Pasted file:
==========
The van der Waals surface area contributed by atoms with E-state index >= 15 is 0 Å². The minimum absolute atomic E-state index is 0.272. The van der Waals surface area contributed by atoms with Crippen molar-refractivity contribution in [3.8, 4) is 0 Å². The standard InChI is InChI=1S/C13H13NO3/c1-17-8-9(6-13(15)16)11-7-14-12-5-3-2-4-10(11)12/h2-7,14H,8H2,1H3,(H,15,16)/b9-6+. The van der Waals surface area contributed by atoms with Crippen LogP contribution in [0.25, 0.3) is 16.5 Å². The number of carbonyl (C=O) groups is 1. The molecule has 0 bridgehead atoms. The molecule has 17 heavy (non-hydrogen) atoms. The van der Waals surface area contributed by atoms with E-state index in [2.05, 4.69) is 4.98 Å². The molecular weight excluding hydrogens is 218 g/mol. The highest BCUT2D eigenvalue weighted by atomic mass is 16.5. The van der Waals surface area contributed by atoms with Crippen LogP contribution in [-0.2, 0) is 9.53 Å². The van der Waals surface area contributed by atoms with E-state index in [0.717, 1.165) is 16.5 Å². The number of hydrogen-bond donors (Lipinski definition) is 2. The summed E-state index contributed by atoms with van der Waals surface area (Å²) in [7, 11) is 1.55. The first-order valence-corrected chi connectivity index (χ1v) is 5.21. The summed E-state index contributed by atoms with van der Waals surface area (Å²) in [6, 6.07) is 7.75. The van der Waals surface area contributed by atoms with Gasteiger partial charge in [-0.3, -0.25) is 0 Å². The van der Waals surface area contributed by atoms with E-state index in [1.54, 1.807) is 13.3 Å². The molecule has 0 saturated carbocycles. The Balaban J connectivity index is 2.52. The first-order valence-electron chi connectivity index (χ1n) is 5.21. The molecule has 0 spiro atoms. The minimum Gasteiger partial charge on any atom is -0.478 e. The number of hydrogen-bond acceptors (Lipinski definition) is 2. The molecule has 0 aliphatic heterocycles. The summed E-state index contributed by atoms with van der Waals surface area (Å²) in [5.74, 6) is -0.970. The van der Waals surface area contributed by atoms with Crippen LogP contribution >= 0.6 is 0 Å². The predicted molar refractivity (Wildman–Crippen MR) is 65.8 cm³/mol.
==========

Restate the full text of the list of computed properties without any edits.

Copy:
The van der Waals surface area contributed by atoms with E-state index >= 15 is 0 Å². The minimum absolute atomic E-state index is 0.272. The van der Waals surface area contributed by atoms with Crippen molar-refractivity contribution in [3.8, 4) is 0 Å². The standard InChI is InChI=1S/C13H13NO3/c1-17-8-9(6-13(15)16)11-7-14-12-5-3-2-4-10(11)12/h2-7,14H,8H2,1H3,(H,15,16)/b9-6+. The van der Waals surface area contributed by atoms with Crippen LogP contribution in [0.25, 0.3) is 16.5 Å². The number of carbonyl (C=O) groups is 1. The molecule has 0 bridgehead atoms. The molecule has 17 heavy (non-hydrogen) atoms. The van der Waals surface area contributed by atoms with E-state index in [2.05, 4.69) is 4.98 Å². The molecular weight excluding hydrogens is 218 g/mol. The highest BCUT2D eigenvalue weighted by atomic mass is 16.5. The van der Waals surface area contributed by atoms with Crippen LogP contribution in [-0.2, 0) is 9.53 Å². The van der Waals surface area contributed by atoms with E-state index in [0.717, 1.165) is 16.5 Å². The number of hydrogen-bond donors (Lipinski definition) is 2. The summed E-state index contributed by atoms with van der Waals surface area (Å²) in [7, 11) is 1.55. The first-order valence-corrected chi connectivity index (χ1v) is 5.21. The summed E-state index contributed by atoms with van der Waals surface area (Å²) in [6, 6.07) is 7.75. The van der Waals surface area contributed by atoms with Gasteiger partial charge in [-0.3, -0.25) is 0 Å². The van der Waals surface area contributed by atoms with E-state index in [1.54, 1.807) is 13.3 Å². The molecule has 0 saturated carbocycles. The Balaban J connectivity index is 2.52. The first-order valence-electron chi connectivity index (χ1n) is 5.21. The molecule has 0 spiro atoms. The minimum Gasteiger partial charge on any atom is -0.478 e. The number of hydrogen-bond acceptors (Lipinski definition) is 2. The molecule has 0 aliphatic heterocycles. The summed E-state index contributed by atoms with van der Waals surface area (Å²) in [5.74, 6) is -0.970. The van der Waals surface area contributed by atoms with Crippen LogP contribution >= 0.6 is 0 Å². The predicted molar refractivity (Wildman–Crippen MR) is 65.8 cm³/mol.